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How Kayaks, Drones And Selfies Can Harm Seals During Pupping Season

March and April are when harbor seals give birth along the Central Coast. That means moms and pups need their space.

Standing along the coastal rec trail in Pacific Grove, Thom Akeman closely watches a newborn harbor seal. Mom gave birth just a few hours ago.

“They’re having their first nap and they've had their first feed. And when the water calms a little, they probably will go for a little, peaceful swimming lesson,” Akeman says.

Akeman is with Bay Net, a volunteer group of the Monterey Bay National Marine Sanctuary. For over 16 years, he’s stood watch during seal pupping season. He’s here to educate the public and keep them back.

The City of Pacific Grove has put up a temporary fence with signs that say, “Please Do Not Disturb These Harbor Seals.” Still, Akeman says there are problems.

“For the last five or six years, we've had endless kayak issues; too many people with crappy little cameras trying to come in too close to take pictures. And they scare the seals and other wildlife. The last four years or so, we've had really bad drone issues,” Akeman says.

Selfies are another huge problem, according to Julia O’Hern.

“If we’re getting close enough to take a cool selfie, it’s definitely way too close for mom,” she says.

O’Hern is the Operations Manager at The Marine Mammal Center in Moss Landing. She says when people scare the seals, it can cause mom to abandon her pup.

“And now pup is all by itself and that pup isn't weaned yet. So, it still needs mom's food and everything. That's when we come in,” says O’Hern.

The center in Moss Landing is a triage hospital. During the second week in April, a baby harbor seal named Lupita stayed here for a couple of days, getting food and fluids. Lupita got separated from her mom in Santa Barbara County.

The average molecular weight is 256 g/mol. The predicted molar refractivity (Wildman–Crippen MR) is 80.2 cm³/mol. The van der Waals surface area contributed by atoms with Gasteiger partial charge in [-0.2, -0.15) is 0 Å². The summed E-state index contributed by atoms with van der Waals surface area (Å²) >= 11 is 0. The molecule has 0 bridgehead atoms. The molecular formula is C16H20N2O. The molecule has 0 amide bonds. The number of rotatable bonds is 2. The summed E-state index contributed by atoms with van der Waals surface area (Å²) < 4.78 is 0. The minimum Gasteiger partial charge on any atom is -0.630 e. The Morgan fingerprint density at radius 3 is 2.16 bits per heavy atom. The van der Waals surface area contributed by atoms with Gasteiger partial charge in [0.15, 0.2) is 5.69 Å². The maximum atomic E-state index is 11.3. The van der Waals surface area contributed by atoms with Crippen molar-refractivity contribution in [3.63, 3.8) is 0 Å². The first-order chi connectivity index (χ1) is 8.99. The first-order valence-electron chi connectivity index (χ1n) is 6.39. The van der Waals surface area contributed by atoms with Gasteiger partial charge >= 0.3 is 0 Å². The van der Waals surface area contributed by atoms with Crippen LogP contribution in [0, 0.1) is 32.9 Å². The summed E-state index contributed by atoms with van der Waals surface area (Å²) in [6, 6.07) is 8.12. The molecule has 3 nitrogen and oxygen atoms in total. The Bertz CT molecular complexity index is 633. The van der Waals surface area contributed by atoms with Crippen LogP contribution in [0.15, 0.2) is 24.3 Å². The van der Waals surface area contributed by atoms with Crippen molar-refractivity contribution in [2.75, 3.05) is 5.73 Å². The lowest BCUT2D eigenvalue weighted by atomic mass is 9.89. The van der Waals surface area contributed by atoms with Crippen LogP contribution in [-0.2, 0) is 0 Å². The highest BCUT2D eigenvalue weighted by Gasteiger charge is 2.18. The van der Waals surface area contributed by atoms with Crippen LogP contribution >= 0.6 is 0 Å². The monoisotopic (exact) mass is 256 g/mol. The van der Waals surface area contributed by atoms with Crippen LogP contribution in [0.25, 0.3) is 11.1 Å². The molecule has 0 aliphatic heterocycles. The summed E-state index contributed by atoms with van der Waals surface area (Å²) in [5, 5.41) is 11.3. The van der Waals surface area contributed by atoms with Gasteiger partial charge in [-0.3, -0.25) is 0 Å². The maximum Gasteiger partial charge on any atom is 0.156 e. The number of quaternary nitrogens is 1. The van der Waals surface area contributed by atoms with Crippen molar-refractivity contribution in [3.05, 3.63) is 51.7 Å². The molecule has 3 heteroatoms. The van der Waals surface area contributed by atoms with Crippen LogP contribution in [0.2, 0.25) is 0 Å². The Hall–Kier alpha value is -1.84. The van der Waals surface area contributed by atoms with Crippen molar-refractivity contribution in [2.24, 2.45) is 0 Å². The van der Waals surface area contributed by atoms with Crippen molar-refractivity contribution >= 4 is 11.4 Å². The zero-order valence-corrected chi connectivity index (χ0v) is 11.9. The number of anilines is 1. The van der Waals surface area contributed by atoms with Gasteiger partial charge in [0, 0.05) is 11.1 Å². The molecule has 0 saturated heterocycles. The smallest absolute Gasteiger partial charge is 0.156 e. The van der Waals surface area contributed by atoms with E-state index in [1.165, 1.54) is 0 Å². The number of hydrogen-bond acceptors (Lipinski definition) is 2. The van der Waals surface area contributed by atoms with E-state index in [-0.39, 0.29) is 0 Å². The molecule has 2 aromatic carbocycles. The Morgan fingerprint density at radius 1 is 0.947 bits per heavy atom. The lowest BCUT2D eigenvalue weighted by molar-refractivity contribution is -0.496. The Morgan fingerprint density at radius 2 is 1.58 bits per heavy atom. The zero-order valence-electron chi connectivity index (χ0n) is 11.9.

“It’s tough to see with the harbor seals because mom really does spend three months with them,” O’Hern says.

Next, Lupita will head to The Marine Mammal Center’s main hospital in Sausalito. There, veterinarians will continue caring for her. Eventually, she’ll go to what’s called “Fish School.” She’ll learn how to catch fish in a pool before hopefully being released back into the ocean.

Last year, The Marine Mammal Center responded to 19 confirmed cases of people and dogs getting too close to seals in Monterey County. So this year, the center wants people to remember 3 things: keep a safe distance, use the zoom on your camera and call The Marine Mammal Center if you see a seal or sea lion that looks sick, underweight or alone. The rescue hotline number is 415-289-SEAL (7325).

For mindful observing, there are two main spots in Pacific Grove where harbor seals give birth, Hopkins Marine Beach and at 5th Street and Ocean View Boulevard. For updates on the harbor seal pupping season, check out The Harbor Seals of Pacific Grove Facebook page. It’s run by Thom Akeman’s wife, Kim Akeman.